For trans migrants forced to flee their homes, the violence continues at our border

By Sydney Randall

A few months ago in Tijuana, Mexico, our Director of Research and Analysis for Refugee Protection Christina Asenico met two couples from Russia – three of the four individuals identified as transgender men. 

In Russia they were targeted and persecuted for their identities. They watched as friends were arrested for their sexual orientation or gender identity and wondered if they would be next. 

Christina met them on the Mexican side of the border as they waited for a chance to apply for asylum in the United States. 

At any given time you will find hundreds of people waiting in makeshift camps and crowded shelters to receive a coveted Customs and Border Protection (CBP) One appointment, where they can be finally processed into the United States and may make a claim to asylum. 

They can’t go home to Russia for fear of persecution, but the indefinite wait to receive an appointment is both maddening and dangerous. They are stuck in limbo.

Every year on March 31st, the world observes International Transgender Day of Visibility, a day to both celebrate the lives and contributions of transgender people while also drawing attention to the continued discrimination and violence the community faces across the globe. 

Unfortunately, this violence is widespread. Across the world transgender people are four times more likely to be victims of violent crime, including rape and sexual assault, than cis-gendered people. 

Persecution on the basis of sexual orientation is grounds to apply for asylum in the United States. But the reality is that for many transgender migrants, making it to the U.S. border doesn’t mean they are out of danger. 

In Mexico, the homicide rate of transgender women is more than double that of cis-gendered women. According to the United Nations, the life expectancy of transgender women in Central America is only 35 years old.

This danger was front of mind for another asylum seeker that Christina met during her last trip to Tijuana. Originally from Honduras, she left her country after a violent attack and attempted sexual assault – targeted for her identity as a transgender woman. She has been waiting a total of ten months for a CBP One appointment, both at the U.S.-Mexico border and in southern Mexico.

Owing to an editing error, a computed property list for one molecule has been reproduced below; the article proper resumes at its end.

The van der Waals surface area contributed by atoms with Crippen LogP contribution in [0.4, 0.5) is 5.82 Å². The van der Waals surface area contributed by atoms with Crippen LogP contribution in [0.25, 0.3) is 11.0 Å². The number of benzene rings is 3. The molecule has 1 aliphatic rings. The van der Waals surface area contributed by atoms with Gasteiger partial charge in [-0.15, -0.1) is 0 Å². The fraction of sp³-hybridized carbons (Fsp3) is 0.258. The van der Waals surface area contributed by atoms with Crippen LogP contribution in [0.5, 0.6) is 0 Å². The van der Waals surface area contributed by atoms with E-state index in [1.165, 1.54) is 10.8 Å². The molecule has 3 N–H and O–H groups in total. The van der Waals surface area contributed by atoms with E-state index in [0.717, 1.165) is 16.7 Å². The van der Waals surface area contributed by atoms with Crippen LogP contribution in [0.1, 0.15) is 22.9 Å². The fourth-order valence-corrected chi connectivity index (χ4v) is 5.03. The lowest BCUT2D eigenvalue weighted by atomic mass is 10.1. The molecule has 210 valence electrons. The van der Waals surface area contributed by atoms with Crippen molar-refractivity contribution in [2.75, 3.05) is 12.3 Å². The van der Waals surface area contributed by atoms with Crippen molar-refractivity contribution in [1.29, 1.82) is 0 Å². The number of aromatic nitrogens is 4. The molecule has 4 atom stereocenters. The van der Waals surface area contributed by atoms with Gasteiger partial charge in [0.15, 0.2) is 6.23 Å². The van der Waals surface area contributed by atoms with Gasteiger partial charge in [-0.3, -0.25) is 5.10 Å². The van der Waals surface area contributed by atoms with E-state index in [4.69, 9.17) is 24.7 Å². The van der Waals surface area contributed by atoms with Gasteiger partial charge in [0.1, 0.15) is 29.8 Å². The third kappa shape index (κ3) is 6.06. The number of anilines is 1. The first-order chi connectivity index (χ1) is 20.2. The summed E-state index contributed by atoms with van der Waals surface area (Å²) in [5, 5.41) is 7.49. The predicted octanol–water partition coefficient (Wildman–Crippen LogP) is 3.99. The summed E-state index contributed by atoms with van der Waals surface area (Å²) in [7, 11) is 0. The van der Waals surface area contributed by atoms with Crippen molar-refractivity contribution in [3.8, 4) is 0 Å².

While she waited, two of her LGBTQ+ friends who secured a CBP One appointment were kidnapped on the way to the U.S. port of entry. While in Mexico she has been harassed, discriminated against, and verbally abused for her identity. But she’s staying put, concerned that if she returns to Honduras she may be killed. 

Many transgender migrants are in this same impossible predicament. And punitive deterrence policies like the Biden administration’s unlawful Asylum Ban, which forces vulnerable people to wait in Mexico for CBP One appointments, only make things worse. 

LGBTQ+ and transgender asylum seekers are disproportionately at risk of sexual assault, trafficking, and other violent crime in Mexico. In a 2022 study on gender-based violence and asylum deterrence polices, one respondent claimed that 100 percent of their LGBTQ+ clients had faced sexual violence while waiting at the U.S.-Mexico border. 

Lack of information about the repercussions of the Asylum Ban also means that many migrants face the threat of detention, where transgender migrants are at disproportionate risk of sexual violence and discrimination. 

According to NPR, one transgender woman subject to U.S. immigration detention was detained with  a group of men and was told “In the U.S., unless it’s cut off, you’re a man, and you go with the men.”

There are steps we can take to better protect transgender migrants. For starters, the Biden Administration must rescind the Asylum Ban and prioritize fair, human-centered solutions that don’t place the world’s most vulnerable populations in unnecessary danger. 

The government spends over $1 billion on detention centers and Congress just drastically increased detention funding for this fiscal year. Instead of wasting taxpayer dollars on immigration detention centers where LGBTQ+ refugees are 97 times more likely to be sexually violated, our lawmakers should redistribute those funds to support more and equitable access to processing at our ports of entry (both with more CBP One appointments and for those unable to obtain an appointment). More funding is also urgently needed to support the humanitarian providers that welcome and assist those arriving in our country. 

The people that Christina spoke with at the border represent many others who face discrimination, fear, uncertainty, and unfortunately violence, every day at our southern border. We have the capacity and resources to provide a safer, better life for transgender people, and that includes providing them a safe, rights-respecting pathway to protection.



  • Sydney Randall

Published on March 29, 2024


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